Our younger readers in the UK may not quite know how lucky they have it. Even if they do nothing but moan about how bad Monday Night Raw every week the fact is that viewers in the UK get it live and don’t have to wait three or four weeks for a tape delayed show. And if they find the WWE isn’t to their tastes there has literally never been as much wrestling from around the world available at the click of a mouse button. It wasn’t always that way. Two decades ago you had to seek out a mysterious “tape trader” and hope that he/she got in the shows that you wanted. So in the 1990s the reputation of a non WWE/WCW wrestler would often reach these shores long before any footage did. One such performer was Hayabusa.

    Although he had been around for a couple of years in Japan and Mexico and was seen in the opening round of the 1994 Super J Cup (losing to Jushin Liger) there was not that much of a buzz around Eiji Ezaki in my circles until he returned to Frontier Martial-Arts Wrestling (FMW) in 1995.

    FMW was a bloody promotion built around insane gimmick matches involving steel cages, barbed wire and explosions. Indeed in 1995 the most famous FMW wrestler of them all, Atushi Onita has his “retirement” match with a young talent called Hayabusa in an exploding ring, barbed wire Steel Cage match. It was to be the start of Hayabusa becoming the face/franchise player of the promotion. But whilst he continued to take part in the gimmick matches that the promotion was built upon, it was clear that he was not a star who needed to take part in bloody spectacles to camouflage his lack of ability or remain relevant. The guy had talent in spades.

    A graceful and innovative high flyer, Hayabusa had a style that would influence a generation of wrestlers across the globe. Like the Dynamite Kid a decade before him he was a man arguably ahead of his time. Sadly, just like the Dynamite Kid, that desire the push the boundaries and excel at his chosen profession would lead to living life in a wheelchair.

    The irony is that it was one of the “simpler” moves in his arsenal that led to the incident that left him with a broken neck. During a match with Mammoth Sasaki in October of 2001, Hayabusa was attempting an Asai Moonsault when he lost his footing and landed horrifically on his neck and face with extra impact on his back, which observers likened to a folding accordion. Two cracked vertebrae meant that even complex and intricate surgery could not overcome the seriousness of the injuries and left Hayabusa paralysed.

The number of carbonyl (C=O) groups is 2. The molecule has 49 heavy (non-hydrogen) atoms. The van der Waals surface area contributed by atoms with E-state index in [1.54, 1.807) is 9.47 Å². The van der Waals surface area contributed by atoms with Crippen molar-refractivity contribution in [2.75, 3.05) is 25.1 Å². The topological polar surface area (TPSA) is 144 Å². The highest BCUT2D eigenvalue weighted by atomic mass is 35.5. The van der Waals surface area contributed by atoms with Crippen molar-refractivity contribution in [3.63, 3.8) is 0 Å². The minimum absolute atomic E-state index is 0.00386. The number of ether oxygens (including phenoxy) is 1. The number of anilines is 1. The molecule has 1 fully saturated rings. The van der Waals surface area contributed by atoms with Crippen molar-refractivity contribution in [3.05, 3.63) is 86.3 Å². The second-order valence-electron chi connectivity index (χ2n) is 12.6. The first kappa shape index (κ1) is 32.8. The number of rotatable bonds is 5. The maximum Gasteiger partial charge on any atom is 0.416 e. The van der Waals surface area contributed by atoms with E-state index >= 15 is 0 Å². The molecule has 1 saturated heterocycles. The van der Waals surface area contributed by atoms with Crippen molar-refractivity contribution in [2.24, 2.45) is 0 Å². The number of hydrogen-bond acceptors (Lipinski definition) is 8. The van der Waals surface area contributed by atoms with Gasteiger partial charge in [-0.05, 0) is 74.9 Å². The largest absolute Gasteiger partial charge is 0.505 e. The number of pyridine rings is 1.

Quite apart from the devastation it caused the man himself, it virtually signalled the end of FMW as a going concern too, such was the importance of the man to the company. FMW promoted its final show just four months later, with owner Shoichi Arai declaring bankruptcy (amid rumours of owning the equivalent of a million dollars to the Yakuza). Arai would later commit suicide in the hope that the life insurance payout would enable his family to pay off this debt.

    There seemed as if there would be some form of happier ending for Hayabusa. Within a year he had regained some feeling back in his legs, although still wheelchair bound, and as well as pursuing a career in music he was involved in creating his own promotion (WMF – Wrestling’s Marvellous Future), had involvement in Dragon Gate and was even able to visit backstage at some WWE events.

    Even more miraculously in 2015 he was able to walk again, albeit with the aid of a cane. Although still wheelchair bound for the most part, it was a day that many observers thought would never come.

    And that’s perhaps why his death hit me harder than many wrestling deaths. Ezaki had seemed to come through so much and be in a better place than he had been in years. In a small way it was like the death of Chris Candido, who had fought substantial inner demons and come out the other side only to die as the result of a freak accident in a wrestling match.

    As Hayabusa’s high profile performances in North America were restricted to a one-off appearance at ECW’s Heatwave 1998 PPV (where he teamed with Jinsei “Hakushi” Shinzaki against Rob Van Dam and Sabu) he would have remained a name that people had heard of, but probably rarely seen. In a modern day setting, with scores of footage available on demand, he probably would have been in great demand for independent dates across the English speaking world. Hell, he may well have been a perfect addition to the NXT Roster, or the upcoming Cruiserweight tournament on the WWE Network.

    The sheer number of WWE and wrestling stars who took to social media to pay their respects to the man and his family shows that whilst he may not have been a household name in foreign climates, he was an immensely respected performer and man. Many fans will watch the wrestling of today unaware that some of the moves they still see were created or innovated by Hayabusa. But those of us who were trading grainy VHS’s in the mid-late 1990s know the truth. And we’ll be ever thankful that we were able to see how truly great he was.

    Rest in Peace, Hayabusa.